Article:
When the Marine Corps turns 250, Marines may get to raise a pint to the Corps in the place where it supposedly all began.

The nonprofit Tun Tavern Legacy Foundation announced in a news release Monday it has acquired land to rebuild “an authentic reproduction” of the tavern where, as legend has it, the few and the proud got their start.

The plan is to establish the reconstructed Tun Tavern in time for the Marine Corps’ 250th birthday in November 2025, according to Sue Hamilton, a spokeswoman for the foundation.

Retired Lt. Gen. Charles Chiarotti, president and CEO of the Marine Corps Association, said in the release, “With the Tun Tavern Legacy Foundation leading the way, Marines of past, present and future will have their rightful gathering spot in the very city where the Marine Corps was formed.”

In November 1775, when Samuel Nicholas was tasked with raising two battalions of Continental Marines, he headed to Philadelphia’s Tun Tavern, according to traditional Marine Corps lore. Though Tun Tavern was destroyed in 1781, it has enjoyed a long afterlife as a symbol of the Marine Corps’ birth.

Tun Tavern has retained its title as the traditional birthplace of the Marine Corps despite doubts raised by one prominent Marine historian about in which bar, exactly, Nicholas launched his recruiting efforts. In his 1974 book “The United States Marines: A History,” Brig. Gen. Edwin Howard Simmons, then the director of Marine Corps history and museums, asserted that the Conestoga Waggon — a tavern owned by the Nicholas family — was more likely where Nicholas snagged his first recruits.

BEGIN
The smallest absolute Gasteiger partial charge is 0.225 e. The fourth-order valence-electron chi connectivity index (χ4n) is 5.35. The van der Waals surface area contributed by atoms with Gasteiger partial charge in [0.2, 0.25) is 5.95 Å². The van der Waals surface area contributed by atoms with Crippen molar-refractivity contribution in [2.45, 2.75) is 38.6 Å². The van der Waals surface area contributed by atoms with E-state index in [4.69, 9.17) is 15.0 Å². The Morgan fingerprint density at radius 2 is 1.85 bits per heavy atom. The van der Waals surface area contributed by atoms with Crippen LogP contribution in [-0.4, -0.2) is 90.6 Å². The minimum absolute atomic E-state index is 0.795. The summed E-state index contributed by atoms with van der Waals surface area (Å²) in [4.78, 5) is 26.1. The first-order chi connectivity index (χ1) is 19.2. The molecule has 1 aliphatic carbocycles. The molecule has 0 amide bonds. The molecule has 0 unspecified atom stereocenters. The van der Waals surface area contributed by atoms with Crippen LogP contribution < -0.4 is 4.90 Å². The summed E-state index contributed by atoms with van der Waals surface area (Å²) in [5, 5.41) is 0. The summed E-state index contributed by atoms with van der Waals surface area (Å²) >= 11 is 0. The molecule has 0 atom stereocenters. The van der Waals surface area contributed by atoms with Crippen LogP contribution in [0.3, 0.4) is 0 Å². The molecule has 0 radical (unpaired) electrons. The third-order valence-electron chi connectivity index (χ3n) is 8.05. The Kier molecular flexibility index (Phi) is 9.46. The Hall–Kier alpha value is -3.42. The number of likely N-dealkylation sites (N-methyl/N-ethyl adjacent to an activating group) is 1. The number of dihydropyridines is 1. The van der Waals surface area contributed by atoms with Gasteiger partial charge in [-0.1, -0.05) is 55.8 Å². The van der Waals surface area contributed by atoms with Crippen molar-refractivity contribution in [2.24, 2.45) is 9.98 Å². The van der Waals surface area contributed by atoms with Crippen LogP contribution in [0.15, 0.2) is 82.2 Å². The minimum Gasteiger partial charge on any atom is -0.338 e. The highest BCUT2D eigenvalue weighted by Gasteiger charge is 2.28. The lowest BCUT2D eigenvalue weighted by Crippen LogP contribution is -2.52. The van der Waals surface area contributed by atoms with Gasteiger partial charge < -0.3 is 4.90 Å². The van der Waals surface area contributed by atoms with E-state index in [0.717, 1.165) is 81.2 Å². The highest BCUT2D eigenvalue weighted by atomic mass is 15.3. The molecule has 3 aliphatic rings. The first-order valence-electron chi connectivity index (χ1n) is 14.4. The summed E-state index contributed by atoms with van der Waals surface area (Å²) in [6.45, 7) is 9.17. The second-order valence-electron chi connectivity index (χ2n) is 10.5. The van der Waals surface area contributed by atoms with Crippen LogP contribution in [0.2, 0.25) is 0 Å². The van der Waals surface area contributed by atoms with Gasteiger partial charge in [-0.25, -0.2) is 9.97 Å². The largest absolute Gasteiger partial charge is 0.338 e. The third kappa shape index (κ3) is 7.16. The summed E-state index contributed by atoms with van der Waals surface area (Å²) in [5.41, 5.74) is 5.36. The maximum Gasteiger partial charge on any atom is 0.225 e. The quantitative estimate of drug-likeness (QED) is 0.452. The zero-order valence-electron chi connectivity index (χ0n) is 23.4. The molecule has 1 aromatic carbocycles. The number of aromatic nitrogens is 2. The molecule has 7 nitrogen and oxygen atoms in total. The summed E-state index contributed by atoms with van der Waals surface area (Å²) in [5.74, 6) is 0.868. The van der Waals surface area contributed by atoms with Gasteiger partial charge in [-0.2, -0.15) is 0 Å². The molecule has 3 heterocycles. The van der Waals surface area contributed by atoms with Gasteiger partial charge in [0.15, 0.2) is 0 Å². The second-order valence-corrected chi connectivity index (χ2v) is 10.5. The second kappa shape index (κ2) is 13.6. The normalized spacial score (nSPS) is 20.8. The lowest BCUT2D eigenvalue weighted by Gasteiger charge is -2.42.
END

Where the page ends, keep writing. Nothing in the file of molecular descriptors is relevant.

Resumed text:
The Marine Corps is not the only organization that regards Tun Tavern as a hallowed site in its history.

Tun Tavern also is the birthplace of Freemasonry in Pennsylvania. The St. George, St. Andrew and Friendly Sons of St. Patrick societies were founded or held meetings in the tavern, according to the foundation.

And Tun Tavern “purportedly” is where John Adams and the Naval Committee met in 1775 to write the documents structuring what is now the Navy, the foundation said in the release.

The Tun Tavern Legacy Foundation plans to create a functioning tavern and restaurant, with historical exhibits and special events geared toward educating visitors about the establishment’s history. Profits will go to the causes of the organizations founded at the tavern, according to the news release.

The land sits at 19 South 2nd Street in Philadelphia’s Old City neighborhood, within 250 yards of the original Tun Tavern site.

Acquiring the land was the first step, Rob Brink, the foundation’s board chair and deputy grand master of the Grand Lodge of Pennsylvania Free and Accepted Masons, said in the release. The next step is fundraising.

Funds are coming from private donations, corporate partnerships, foundation support, and federal and state grants, according to the release.

The foundation plans to hold a groundbreaking ceremony in November 2024, according to the release.

Irene Loewenson is a staff reporter for Marine Corps Times. She joined Military Times as an editorial fellow in August 2022. She is a graduate of Williams College, where she was the editor-in-chief of the student newspaper.

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